And as the leader of the Showtime Lakers, Johnson won five championships and became the ebullient face of the league for many. His dazzling passing at 6-foot-9 thrilled NBA fans as nothing before had done. And now he's trying to bring a whole new Laker generation to fruition as team president.

When Johnson turned 50, J.A. Adande captured the essence of his impact:

"He has celebrated almost 18 birthdays -- the equivalent of a legal coming-of-age -- since that Nov. 7, 1991, news conference in which he announced he was HIV-positive. In those early days of AIDS awareness we did not think he would make it to 40, let alone to 50. But the science was moving ahead of the society. It was the dawn of a new age of advances in treatment -- drug "cocktails" followed by protease inhibitors and antiretroviral therapy -- I recall a family friend who was HIV-positive who had to completely readjust his mindset, from bracing for death to figuring out what to do with the rest of his life. Johnson never needed an adjustment. From the beginning, he vowed he was "going to beat the disease," and with the help of drugs, diet and exercise he has.

"In many ways his accomplishments after learning he had the virus are greater than the five NBA championships and one NCAA championship he won before then: winning an Olympic gold medal, opening movie theaters and restaurants in underserved urban areas across the country, watching his kids grow up, buying an ownership stake in the Los Angeles Lakers, even fulfilling his dream of hosting a talk show. (Some things went better than others.)

"We're into the second generation of his influence now, the players who grew up watching the players who grew up watching Magic, something that didn't dawn on me until I asked 24-year-old Trevor Ariza about Johnson and he said, "Baron looks up to him a lot, and I look up to Baron." The notion that there are adults without a direct recollection of Johnson in his prime is jarring to those of us who were around to see it. To Johnson, it's actually reassuring, a sign of lasting impact, the closest thing to immortality." -- Webb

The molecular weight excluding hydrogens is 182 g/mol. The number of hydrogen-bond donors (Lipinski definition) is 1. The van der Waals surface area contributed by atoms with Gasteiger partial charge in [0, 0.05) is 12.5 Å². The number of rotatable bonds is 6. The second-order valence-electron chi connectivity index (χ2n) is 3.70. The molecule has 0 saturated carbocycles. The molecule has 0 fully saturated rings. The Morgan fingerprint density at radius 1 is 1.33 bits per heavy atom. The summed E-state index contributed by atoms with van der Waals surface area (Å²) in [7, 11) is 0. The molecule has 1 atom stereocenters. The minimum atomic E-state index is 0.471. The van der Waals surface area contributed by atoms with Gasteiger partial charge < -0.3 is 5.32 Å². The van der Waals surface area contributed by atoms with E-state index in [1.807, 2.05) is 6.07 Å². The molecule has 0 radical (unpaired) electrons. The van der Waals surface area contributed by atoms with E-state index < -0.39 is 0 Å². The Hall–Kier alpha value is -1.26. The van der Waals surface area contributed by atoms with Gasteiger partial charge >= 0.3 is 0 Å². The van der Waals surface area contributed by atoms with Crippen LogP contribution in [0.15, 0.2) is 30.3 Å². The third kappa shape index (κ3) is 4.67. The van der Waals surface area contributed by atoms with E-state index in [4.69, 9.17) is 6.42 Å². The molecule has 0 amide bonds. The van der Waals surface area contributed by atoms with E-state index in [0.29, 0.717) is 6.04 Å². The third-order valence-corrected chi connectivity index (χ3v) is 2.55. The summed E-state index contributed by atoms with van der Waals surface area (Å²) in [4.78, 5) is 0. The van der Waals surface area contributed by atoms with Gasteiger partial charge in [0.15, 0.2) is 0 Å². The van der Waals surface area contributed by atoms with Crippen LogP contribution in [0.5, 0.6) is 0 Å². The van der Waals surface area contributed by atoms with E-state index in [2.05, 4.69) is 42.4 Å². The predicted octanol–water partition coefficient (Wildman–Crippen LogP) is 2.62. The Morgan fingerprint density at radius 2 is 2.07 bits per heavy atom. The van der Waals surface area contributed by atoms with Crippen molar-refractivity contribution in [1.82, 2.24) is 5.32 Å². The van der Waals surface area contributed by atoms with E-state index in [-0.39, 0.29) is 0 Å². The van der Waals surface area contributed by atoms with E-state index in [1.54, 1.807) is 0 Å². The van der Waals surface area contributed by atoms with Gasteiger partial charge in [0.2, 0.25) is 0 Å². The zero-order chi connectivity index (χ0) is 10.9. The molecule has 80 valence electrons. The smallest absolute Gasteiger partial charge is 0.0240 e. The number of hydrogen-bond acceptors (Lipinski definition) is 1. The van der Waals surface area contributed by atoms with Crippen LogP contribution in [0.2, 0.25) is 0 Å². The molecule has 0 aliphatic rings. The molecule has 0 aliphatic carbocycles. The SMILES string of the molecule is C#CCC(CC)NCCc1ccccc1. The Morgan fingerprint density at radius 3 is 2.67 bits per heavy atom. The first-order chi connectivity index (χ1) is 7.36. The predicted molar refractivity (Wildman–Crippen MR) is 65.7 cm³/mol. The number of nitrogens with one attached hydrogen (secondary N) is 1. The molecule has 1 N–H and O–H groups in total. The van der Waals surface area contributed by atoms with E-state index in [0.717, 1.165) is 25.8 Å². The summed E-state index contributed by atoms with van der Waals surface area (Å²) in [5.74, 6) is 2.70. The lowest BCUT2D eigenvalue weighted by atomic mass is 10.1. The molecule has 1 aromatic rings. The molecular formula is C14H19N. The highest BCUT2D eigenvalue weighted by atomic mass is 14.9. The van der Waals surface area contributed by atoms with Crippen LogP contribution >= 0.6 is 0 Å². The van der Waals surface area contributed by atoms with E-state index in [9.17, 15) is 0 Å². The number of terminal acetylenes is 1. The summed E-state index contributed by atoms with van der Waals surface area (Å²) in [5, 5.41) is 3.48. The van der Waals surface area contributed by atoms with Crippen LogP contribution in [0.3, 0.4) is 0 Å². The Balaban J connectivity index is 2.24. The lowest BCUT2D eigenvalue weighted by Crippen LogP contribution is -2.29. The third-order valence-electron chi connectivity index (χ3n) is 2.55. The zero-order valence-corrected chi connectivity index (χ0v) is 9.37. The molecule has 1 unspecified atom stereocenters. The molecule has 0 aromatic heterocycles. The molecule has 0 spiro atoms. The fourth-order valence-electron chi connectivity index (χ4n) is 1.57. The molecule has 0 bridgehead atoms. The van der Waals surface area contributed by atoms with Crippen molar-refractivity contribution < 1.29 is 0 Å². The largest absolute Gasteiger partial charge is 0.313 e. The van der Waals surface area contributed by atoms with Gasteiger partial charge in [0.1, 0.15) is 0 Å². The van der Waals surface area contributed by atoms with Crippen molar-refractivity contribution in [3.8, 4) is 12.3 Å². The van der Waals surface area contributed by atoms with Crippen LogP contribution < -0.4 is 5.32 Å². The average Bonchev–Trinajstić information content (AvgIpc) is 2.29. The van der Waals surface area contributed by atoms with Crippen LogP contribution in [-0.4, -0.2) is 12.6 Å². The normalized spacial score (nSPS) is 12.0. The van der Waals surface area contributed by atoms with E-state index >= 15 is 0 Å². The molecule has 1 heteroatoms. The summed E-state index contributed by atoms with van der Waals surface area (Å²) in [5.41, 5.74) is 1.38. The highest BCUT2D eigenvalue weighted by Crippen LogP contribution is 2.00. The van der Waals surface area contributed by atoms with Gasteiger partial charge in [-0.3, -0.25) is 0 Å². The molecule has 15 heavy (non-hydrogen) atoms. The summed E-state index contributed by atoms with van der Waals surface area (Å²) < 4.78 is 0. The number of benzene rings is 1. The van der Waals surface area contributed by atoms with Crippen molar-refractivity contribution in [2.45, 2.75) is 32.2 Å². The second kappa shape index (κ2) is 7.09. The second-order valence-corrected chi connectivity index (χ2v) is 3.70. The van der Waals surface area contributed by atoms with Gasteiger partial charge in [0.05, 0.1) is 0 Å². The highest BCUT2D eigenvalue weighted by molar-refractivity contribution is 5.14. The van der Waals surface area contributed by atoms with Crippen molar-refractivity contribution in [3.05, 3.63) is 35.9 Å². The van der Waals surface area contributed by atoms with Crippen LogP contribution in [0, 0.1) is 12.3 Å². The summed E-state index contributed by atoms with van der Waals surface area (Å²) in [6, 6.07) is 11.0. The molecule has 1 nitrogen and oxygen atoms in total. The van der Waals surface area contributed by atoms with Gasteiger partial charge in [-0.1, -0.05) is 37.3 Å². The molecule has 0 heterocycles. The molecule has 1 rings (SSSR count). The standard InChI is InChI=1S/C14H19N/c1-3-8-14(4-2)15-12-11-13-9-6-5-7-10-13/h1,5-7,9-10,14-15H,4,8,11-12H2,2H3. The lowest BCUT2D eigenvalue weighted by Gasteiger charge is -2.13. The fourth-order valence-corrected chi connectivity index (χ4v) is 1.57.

2. LeBron James

Cleveland Cavaliers (2003-10), Miami Heat (2010-14), Cavaliers (2014-present)

James changed the paradigm for what a basketball prodigy was, and there still hasn't been anyone quite like him since.

The list of James' accomplishments since entering the league are well known, but he's continuing to write his story and refine his legacy. In what portends to be a significant achievement, sometime next year James should become the first player in history to be in the top 10 all time in both points and assists. That's a distinction that will carry a great honor for him as he has always wanted to be known as a playmaker and not just as a scorer. He has a chance to move into the top 50 all time in total rebounds next season as well. In the playoffs, he's already the all-time leader in scoring, second in steals and third in assists.

Counting stats are a tribute to longevity, but his game-changing hasn't been just about volume. James' actions off the court have set new standards and created new goals for so many of his peers, a form of respect in any profession.

Yes, "The Decision" broadcast was panned for its poor taste, but the concept has aged well. Players now routinely take control of announcing their big career decisions and use crafted essays to explain themselves. James' personal essay in Sports Illustrated when he returned to Cleveland in 2014 came four months before The Players' Tribune launched.

He was far from the first high-profile athlete to speak out politically, but James' willingness to put his voice behind social causes has encouraged numerous athletes to follow. In 2012, when James and Dwyane Wade organized their Miami Heat teammates to pose for a team photo in hoodies following the death of Trayvon Martin, it changed the way NBA players used social media.

Read Brian Windhorst's entire essay on LeBron James

1. Michael Jordan

Chicago Bulls (1984-93, 1995-98), Washington Wizards (2001-03)

Jordan transformed the style and substance of basketball, expanding the scope and meaning of athletic achievement. We still see his influence in ways big and small: kids wagging their tongues; the raging popularity of basketball in China; post-up players leaning backward into defenders before making their move.

But for all his huge dunks, fresh kicks and clutch shots, Jordan's biggest impact came off the court as he empowered athletes -- especially African-Americans -- to obtain full economic participation in the billions generated by their labor. Starting with Air Jordan sneakers, which led to his own Jordan Brand, which led to him buying majority control of the Charlotte Hornets, Jordan blazed a trail for athletes to escape the plantation, buy the Big House, and sit on the porch with their feet up, smoking a cigar.

Today, it's normal for Ronaldo to own hotels, gyms and shampoo. We expect Jay-Z to be "a business, man." We don't blink when Kobe and LeBron launch their own movie studios. Jordan created that template.

And yes, it must have been the shoes.

Read Jesse Washington's full Michael Jordan essay at The Undefeated